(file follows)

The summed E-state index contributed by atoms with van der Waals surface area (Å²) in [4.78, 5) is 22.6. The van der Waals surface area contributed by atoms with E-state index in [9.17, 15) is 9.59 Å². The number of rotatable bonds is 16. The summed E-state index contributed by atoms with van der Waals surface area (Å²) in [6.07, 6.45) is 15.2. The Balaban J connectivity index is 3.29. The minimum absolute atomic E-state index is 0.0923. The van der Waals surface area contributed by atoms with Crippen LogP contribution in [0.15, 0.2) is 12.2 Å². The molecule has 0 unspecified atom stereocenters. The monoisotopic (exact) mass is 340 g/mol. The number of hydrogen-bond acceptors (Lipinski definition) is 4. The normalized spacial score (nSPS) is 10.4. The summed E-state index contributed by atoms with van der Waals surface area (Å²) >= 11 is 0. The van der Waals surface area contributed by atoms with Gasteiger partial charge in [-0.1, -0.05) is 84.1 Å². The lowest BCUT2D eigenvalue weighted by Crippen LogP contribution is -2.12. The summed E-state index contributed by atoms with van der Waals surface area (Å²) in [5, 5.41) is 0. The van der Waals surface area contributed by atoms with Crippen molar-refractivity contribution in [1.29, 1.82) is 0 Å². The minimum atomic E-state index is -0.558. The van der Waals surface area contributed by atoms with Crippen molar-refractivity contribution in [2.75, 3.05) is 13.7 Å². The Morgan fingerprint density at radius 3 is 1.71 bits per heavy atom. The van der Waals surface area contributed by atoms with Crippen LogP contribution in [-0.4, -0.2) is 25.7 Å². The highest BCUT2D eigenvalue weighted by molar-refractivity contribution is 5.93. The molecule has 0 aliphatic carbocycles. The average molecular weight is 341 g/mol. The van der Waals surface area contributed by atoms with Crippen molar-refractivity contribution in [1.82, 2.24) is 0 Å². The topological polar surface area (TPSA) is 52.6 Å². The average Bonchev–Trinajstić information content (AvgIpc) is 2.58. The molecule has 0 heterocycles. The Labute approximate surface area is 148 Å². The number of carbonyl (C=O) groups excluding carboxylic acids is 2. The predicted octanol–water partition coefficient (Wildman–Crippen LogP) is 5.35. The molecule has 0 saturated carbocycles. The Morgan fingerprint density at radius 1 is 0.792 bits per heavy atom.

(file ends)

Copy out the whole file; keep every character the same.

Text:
The summed E-state index contributed by atoms with van der Waals surface area (Å²) in [4.78, 5) is 22.6. The van der Waals surface area contributed by atoms with E-state index in [9.17, 15) is 9.59 Å². The number of rotatable bonds is 16. The summed E-state index contributed by atoms with van der Waals surface area (Å²) in [6.07, 6.45) is 15.2. The Balaban J connectivity index is 3.29. The minimum absolute atomic E-state index is 0.0923. The van der Waals surface area contributed by atoms with Crippen LogP contribution in [0.15, 0.2) is 12.2 Å². The molecule has 0 unspecified atom stereocenters. The monoisotopic (exact) mass is 340 g/mol. The number of hydrogen-bond acceptors (Lipinski definition) is 4. The normalized spacial score (nSPS) is 10.4. The summed E-state index contributed by atoms with van der Waals surface area (Å²) >= 11 is 0. The van der Waals surface area contributed by atoms with Gasteiger partial charge in [-0.1, -0.05) is 84.1 Å². The lowest BCUT2D eigenvalue weighted by Crippen LogP contribution is -2.12. The summed E-state index contributed by atoms with van der Waals surface area (Å²) in [5, 5.41) is 0. The van der Waals surface area contributed by atoms with Crippen molar-refractivity contribution in [1.29, 1.82) is 0 Å². The minimum atomic E-state index is -0.558. The van der Waals surface area contributed by atoms with Crippen molar-refractivity contribution in [2.75, 3.05) is 13.7 Å². The Morgan fingerprint density at radius 3 is 1.71 bits per heavy atom. The van der Waals surface area contributed by atoms with Crippen LogP contribution in [-0.4, -0.2) is 25.7 Å². The highest BCUT2D eigenvalue weighted by molar-refractivity contribution is 5.93. The molecule has 0 aliphatic carbocycles. The average molecular weight is 341 g/mol. The van der Waals surface area contributed by atoms with Crippen molar-refractivity contribution in [1.82, 2.24) is 0 Å². The topological polar surface area (TPSA) is 52.6 Å². The average Bonchev–Trinajstić information content (AvgIpc) is 2.58. The molecule has 0 heterocycles. The Labute approximate surface area is 148 Å². The number of carbonyl (C=O) groups excluding carboxylic acids is 2. The predicted octanol–water partition coefficient (Wildman–Crippen LogP) is 5.35. The molecule has 0 saturated carbocycles. The Morgan fingerprint density at radius 1 is 0.792 bits per heavy atom.